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The mistakes all remote workers make

According to the latest GlobalWorkplaceAnalytics data, the number of Americans remote working has grown 103% since 2005 with 3.7 million people now working from home at least half the time (that’s 2.5% of the working population).

The Census Bureau’s annual American Community Survey found that remote workers tend to be 40+, with a college degree and earn around $60,000 annually working for a company with at least 100 employees.

Of course, working remotely has some marked differences to working at the office, and many employees find themselves falling victim to some common mistakes. To keep you as productive as possible we’ve put together a list of key faux pas to avoid at all costs.

Not getting dressed and presentable

One of the biggest blunders made by remote workers is the failure to physically switch into professional mode. Experts maintain that it’s just as important to look the part, whether you’re working from the kitchen table or the board room.

Failing to allocate space for work and play

Merging the place in which you work and play can be seriously counterproductive. If you plan on permanently working from home take the time to set up an office and use this exclusively for professional purposes.

Neglecting to plan

Planning out your days is the key to staying productive and on-task. Just because there’s no boss looking over your shoulder and ensuring you’re on the ball, it doesn’t mean you shouldn’t have a game plan to work with.

Attempting to multitask

Tempted to run a load of laundry while taking a conference call, fix dinner while going over presentation notes or check your Amazon order while filling out an expense report? Don’t do it! Multitasking work tasks and personal chores will have a negative impact on your focus and generally ensure that neither task is completed to the standard it should be.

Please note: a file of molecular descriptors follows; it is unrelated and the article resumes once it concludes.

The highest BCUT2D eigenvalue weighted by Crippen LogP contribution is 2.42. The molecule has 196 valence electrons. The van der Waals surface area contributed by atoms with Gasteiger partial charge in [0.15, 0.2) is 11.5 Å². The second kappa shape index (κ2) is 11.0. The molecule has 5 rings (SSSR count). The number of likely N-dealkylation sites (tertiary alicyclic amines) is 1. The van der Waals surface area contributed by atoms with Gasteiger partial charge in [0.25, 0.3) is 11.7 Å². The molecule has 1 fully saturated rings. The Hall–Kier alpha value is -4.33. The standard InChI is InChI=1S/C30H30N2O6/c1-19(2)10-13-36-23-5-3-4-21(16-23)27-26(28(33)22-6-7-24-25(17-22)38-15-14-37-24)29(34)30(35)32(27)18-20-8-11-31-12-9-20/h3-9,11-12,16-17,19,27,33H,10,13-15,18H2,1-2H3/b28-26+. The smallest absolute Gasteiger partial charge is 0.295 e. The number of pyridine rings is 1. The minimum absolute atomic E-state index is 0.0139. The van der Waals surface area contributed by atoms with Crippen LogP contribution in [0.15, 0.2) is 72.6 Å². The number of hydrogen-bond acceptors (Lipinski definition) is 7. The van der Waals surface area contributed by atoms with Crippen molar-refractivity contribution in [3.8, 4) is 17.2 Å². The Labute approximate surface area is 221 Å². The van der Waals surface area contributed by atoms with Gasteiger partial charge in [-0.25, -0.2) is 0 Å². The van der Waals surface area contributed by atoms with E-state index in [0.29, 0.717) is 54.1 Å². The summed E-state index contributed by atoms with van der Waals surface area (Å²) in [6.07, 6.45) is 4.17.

Not practicing good posture

When you don’t have a permanent office to work from it can be all too easy to fund yourself slumping at dining room chairs or lounging back on the sofa. The truth is that this is terrible for your posture. Invest in a work specific ergonomic chair that keeps you comfortable and healthy, whatever your hours.

Not maintaining professionalism

Just because you don’t head to an office everyday it doesn’t mean you shouldn’t be 100% professional during working hours. For example, dress the part when taking Skype calls, answer your phone with a corporate worthy line, set-up a professional voicemail, use a business email address and so on.

 

Ready to get productive? Stay away from these common mistakes and we guarantee your remote working experience will improve by tenfold. 

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